Massaging the translation

Often, hs-to-coq translates Haskell code without a hitch, but sometimes, a bit of help is needed. In this case, I had to specify three so-called edits:

  • The Haskell code uses Intervals both as a name for a type and for a value (the constructor). This is fine in Haskell, which has separate value and type namespaces, but not for Coq. The line

    rename value Intervals.Intervals = ival

    changes the constructor name to ival.

  • I use the Int64 type in the Haskell code. The Coq version of Haskell’s base library that comes with hs-to-coq does not support that yet, so I change that via

    rename type GHC.Int.Int64 = GHC.Num.Int

    to the normal Int type, which itself is mapped to Coq’s Z type. This is not a perfect fit, and my verification would not catch problems that arise due to the boundedness of Int64. Since none of my code does arithmetic, only comparisons, I am fine with that.

  • The biggest hurdle is the recursion of the local go functions. Coq requires all recursive functions to be obviously (i.e. structurally) terminating, and the go above is not. For example, in the first case, the arguments to go are simply swapped. It is very much not obvious why this is not an infinite loop.

    I can specify a termination measure, i.e. a function that takes the arguments xs and ys and returns a “size” of type nat that decreases in every call: Add the lengths of xs and ys, multiply by two and add one if the the first interval in xs ends before the first interval in ys.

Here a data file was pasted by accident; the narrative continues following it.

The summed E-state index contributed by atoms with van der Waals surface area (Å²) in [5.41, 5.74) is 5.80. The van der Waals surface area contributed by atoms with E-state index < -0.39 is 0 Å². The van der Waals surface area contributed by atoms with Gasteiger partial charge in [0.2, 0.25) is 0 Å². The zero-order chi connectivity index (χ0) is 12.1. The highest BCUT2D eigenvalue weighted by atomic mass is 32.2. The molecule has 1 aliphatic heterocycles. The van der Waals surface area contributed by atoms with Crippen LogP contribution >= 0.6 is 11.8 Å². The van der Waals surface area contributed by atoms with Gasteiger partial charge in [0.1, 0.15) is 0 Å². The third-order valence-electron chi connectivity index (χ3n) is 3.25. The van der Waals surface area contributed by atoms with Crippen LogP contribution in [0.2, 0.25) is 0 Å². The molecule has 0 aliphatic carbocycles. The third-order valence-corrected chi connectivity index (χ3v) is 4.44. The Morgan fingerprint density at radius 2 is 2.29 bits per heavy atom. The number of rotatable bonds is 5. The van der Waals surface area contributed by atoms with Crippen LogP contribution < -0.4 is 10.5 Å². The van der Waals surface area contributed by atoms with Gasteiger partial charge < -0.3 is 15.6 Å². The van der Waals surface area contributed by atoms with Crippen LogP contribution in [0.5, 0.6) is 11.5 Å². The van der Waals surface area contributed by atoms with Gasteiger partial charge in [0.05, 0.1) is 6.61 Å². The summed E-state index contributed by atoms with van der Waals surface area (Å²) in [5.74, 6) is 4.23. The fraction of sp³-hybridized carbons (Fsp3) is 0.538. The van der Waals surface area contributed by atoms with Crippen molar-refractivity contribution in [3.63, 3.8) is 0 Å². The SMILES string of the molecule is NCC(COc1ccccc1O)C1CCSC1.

If the problematic function were a top-level function I could tell hs-to-coq about this termination measure and it would use this information to define the function using Program Fixpoint.

    Unfortunately, go is a local function, so this mechanism is not available to us. If I care more about the verification than about preserving the exact Haskell code, I could easily change the Haskell code to make go a top-level function, but in this case I did not want to change the Haskell code.

    Another way out offered by hs-to-coq is to translate the recursive function using an axiom unsafeFix : forall a, (a -> a) -> a. This looks scary, but as I explain in the previous blog post, this axiom can be used in a safe way.

    I should point out it is my dissenting opinion to consider this a valid verification approach. The official stand of the hs-to-coq author team is that using unsafeFix in the verification can only be a temporary state, and eventually you’d be expected to fix (heh) this, for example by moving the functions to the top-level and using hs-to-coq’s the support for Program Fixpoint.

With these edits in place, hs-to-coq splits out a faithful Coq copy of my Haskell code.

Time to prove things

The rest of the work is mostly straight-forward use of Coq. I define the invariant I expect to hold for these lists of intervals, namely that they are sorted, non-empty, disjoint and non-adjacent:

Fixpoint goodLIs (is : list Interval) (lb : Z) : Prop := match is with | [] => True | (I f t :: is) => (lb <= f)%Z /\ (f < t)%Z /\ goodLIs is t end. Definition good is := match is with ival is => exists n, goodLIs is n end.

and I give them meaning as Coq type for sets, Ensemble:

Definition range (f t : Z) : Ensemble Z := (fun z => (f <= z)%Z /\ (z < t)%Z). Definition semI (i : Interval) : Ensemble Z := match i with I f t => range f t end. Fixpoint semLIs (is : list Interval) : Ensemble Z := match is with | [] => Empty_set Z | (i :: is) => Union Z (semI i) (semLIs is) end. Definition sem is := match is with ival is => semLIs is end.